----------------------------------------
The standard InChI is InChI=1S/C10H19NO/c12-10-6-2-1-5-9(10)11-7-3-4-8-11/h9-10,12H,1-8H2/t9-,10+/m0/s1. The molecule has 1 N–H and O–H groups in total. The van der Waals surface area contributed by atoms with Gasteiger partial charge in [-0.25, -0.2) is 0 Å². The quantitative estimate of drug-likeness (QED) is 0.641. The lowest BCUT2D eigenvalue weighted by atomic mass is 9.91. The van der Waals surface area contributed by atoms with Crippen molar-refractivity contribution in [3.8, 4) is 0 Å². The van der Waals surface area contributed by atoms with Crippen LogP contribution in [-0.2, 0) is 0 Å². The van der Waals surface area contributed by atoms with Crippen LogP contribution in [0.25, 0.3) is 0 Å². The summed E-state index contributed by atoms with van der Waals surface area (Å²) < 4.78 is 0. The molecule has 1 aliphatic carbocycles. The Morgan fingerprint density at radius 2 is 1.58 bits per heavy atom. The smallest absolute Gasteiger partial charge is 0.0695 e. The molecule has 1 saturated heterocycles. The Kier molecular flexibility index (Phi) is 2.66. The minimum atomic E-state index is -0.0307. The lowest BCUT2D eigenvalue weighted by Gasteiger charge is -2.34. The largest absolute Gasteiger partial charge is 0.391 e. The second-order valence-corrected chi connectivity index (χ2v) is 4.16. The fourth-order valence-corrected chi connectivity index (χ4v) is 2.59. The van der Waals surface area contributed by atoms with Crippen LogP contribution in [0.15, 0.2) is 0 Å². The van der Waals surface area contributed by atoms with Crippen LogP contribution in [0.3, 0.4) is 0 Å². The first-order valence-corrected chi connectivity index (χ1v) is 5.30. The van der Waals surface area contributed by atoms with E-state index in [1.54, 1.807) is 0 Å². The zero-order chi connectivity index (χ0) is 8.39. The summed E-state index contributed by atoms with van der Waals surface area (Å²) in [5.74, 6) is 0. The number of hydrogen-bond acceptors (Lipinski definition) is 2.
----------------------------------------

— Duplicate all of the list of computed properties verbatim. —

The standard InChI is InChI=1S/C10H19NO/c12-10-6-2-1-5-9(10)11-7-3-4-8-11/h9-10,12H,1-8H2/t9-,10+/m0/s1. The molecule has 1 N–H and O–H groups in total. The van der Waals surface area contributed by atoms with Gasteiger partial charge in [-0.25, -0.2) is 0 Å². The quantitative estimate of drug-likeness (QED) is 0.641. The lowest BCUT2D eigenvalue weighted by atomic mass is 9.91. The van der Waals surface area contributed by atoms with Crippen molar-refractivity contribution in [3.8, 4) is 0 Å². The van der Waals surface area contributed by atoms with Crippen LogP contribution in [-0.2, 0) is 0 Å². The van der Waals surface area contributed by atoms with Crippen LogP contribution in [0.25, 0.3) is 0 Å². The summed E-state index contributed by atoms with van der Waals surface area (Å²) < 4.78 is 0. The molecule has 1 aliphatic carbocycles. The Morgan fingerprint density at radius 2 is 1.58 bits per heavy atom. The smallest absolute Gasteiger partial charge is 0.0695 e. The molecule has 1 saturated heterocycles. The Kier molecular flexibility index (Phi) is 2.66. The minimum atomic E-state index is -0.0307. The lowest BCUT2D eigenvalue weighted by Gasteiger charge is -2.34. The largest absolute Gasteiger partial charge is 0.391 e. The second-order valence-corrected chi connectivity index (χ2v) is 4.16. The fourth-order valence-corrected chi connectivity index (χ4v) is 2.59. The van der Waals surface area contributed by atoms with Crippen LogP contribution in [0.15, 0.2) is 0 Å². The van der Waals surface area contributed by atoms with Crippen LogP contribution in [0.3, 0.4) is 0 Å². The first-order valence-corrected chi connectivity index (χ1v) is 5.30. The van der Waals surface area contributed by atoms with E-state index in [1.54, 1.807) is 0 Å². The zero-order chi connectivity index (χ0) is 8.39. The summed E-state index contributed by atoms with van der Waals surface area (Å²) in [5.74, 6) is 0. The number of hydrogen-bond acceptors (Lipinski definition) is 2.